WHAT MASIE KNEW (R) Movies about divorce or an intimate long-term relationship ending are always problematic. Although many deal with the surface turmoil, very few tap into the real emotional rage murdering the couple in conflict. It’s just too uncomfortable to deal with. Only David Cronenberg’s exploitation horror movie The Brood dared to confront such an ordeal in all its savagery and unpleasantness, using metaphor to tear into the truth better than any naturalistic production like the timid Kramer vs. Kramer or the staid Ordinary People ever could. Divorce is a nasty business, especially when children are involved, and it takes a courageous, unflinching storyteller to carry that message.
Directors Scott McGehee and David Siegel are such filmmakers. Their latest production, the subtly observed What Masie Knew, does not rip into the material in the same manner as Cronenberg, but the movie, “based on the superb novel by Henry James,” is certainly unflinching in its examination of a marriage obliterated and a child emotionally cast adrift in the aftermath. Aging rock star Susanna (Julianne Moore) and her husband Beale (Steve Coogan), an art dealer, bicker and tussle while their relationship flares out. In the middle is their child Masie (Onata Aprile), a sprightly, sensitive soul who becomes a pawn in their disruptive divorce proceedings. The court orders that Masie will live with her father, but Beale is hardly a great parent. He’s always busy with work and superficially attends to his daughter’s needs, leaving most of the grunt work to the pretty young nanny Margo (Joanna Vanderham). Masie’s narcissistic mother, on the hand, is no better. Although Masie has all the physical comforts—plentiful toys, attention and unscripted fun—a child could want, the lack of parental oversight takes a toll on her. Masie is unmoored and yearns for people who truly love her and attend to her needs.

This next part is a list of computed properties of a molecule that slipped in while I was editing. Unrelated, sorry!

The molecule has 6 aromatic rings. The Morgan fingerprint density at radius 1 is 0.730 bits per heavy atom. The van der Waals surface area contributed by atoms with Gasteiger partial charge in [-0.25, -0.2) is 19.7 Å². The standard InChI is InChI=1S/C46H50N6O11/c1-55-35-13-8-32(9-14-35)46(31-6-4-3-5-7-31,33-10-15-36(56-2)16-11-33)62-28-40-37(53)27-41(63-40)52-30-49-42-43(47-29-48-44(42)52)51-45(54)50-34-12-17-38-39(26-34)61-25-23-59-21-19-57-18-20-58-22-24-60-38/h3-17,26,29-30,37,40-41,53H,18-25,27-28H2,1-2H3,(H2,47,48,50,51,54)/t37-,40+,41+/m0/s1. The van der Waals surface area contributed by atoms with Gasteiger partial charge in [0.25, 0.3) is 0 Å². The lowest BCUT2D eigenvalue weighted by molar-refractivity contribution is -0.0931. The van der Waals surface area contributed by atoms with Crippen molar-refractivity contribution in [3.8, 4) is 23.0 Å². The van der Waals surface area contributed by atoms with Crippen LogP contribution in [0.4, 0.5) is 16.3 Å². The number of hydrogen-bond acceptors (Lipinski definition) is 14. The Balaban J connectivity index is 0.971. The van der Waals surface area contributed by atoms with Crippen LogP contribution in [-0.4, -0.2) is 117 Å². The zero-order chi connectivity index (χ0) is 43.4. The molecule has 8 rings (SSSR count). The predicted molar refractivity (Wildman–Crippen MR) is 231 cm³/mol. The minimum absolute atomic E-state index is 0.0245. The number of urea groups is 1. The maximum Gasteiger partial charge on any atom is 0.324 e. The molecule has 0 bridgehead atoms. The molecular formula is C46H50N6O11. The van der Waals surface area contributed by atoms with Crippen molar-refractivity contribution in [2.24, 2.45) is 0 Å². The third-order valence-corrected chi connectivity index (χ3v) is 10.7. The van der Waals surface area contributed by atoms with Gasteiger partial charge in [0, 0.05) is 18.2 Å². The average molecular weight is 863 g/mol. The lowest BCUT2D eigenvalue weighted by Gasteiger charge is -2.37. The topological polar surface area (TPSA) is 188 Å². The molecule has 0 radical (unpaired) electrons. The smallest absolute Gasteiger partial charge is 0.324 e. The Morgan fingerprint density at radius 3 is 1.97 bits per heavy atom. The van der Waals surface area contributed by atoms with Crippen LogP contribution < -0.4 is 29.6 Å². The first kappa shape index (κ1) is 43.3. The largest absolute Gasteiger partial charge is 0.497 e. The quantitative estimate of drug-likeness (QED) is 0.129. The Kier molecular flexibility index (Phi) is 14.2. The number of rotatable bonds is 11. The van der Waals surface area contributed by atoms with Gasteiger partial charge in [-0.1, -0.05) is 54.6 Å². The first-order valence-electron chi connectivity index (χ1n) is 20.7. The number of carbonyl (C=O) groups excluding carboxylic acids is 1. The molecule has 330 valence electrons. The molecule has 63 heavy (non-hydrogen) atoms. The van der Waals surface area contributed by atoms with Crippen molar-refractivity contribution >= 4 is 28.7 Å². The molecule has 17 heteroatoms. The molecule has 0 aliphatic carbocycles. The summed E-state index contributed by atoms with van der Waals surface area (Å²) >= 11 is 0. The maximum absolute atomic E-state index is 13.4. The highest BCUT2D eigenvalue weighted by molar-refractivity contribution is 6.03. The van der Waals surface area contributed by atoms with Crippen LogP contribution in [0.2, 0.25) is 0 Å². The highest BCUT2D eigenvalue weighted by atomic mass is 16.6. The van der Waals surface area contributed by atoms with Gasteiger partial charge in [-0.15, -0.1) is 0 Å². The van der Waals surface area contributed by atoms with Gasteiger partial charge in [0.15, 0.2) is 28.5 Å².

Child actors are a handful. In American commercial cinema, we’re usually inundated with the hit-your-marks-trained-monkey kid actors like the nominally talented Dakota Fanning. Fanning’s more naturalistic kid sister, Elle, is an entirely different matter. Aprile’s performance (and it’s a brilliant turn) goes further, harkening back to Ana Torrent’s from The Spirit of the Beehive and Victoire Thivisol’s from Ponette. It’s a treasure to behold. The rest of the cast isn’t shabby either. All of the performances have the ring of identifiable truth, particularly Alexander Skarsgård’s role as Susanna’s boy-toy husband Lincoln, who with Margo lays the foundation for Masie’s security.
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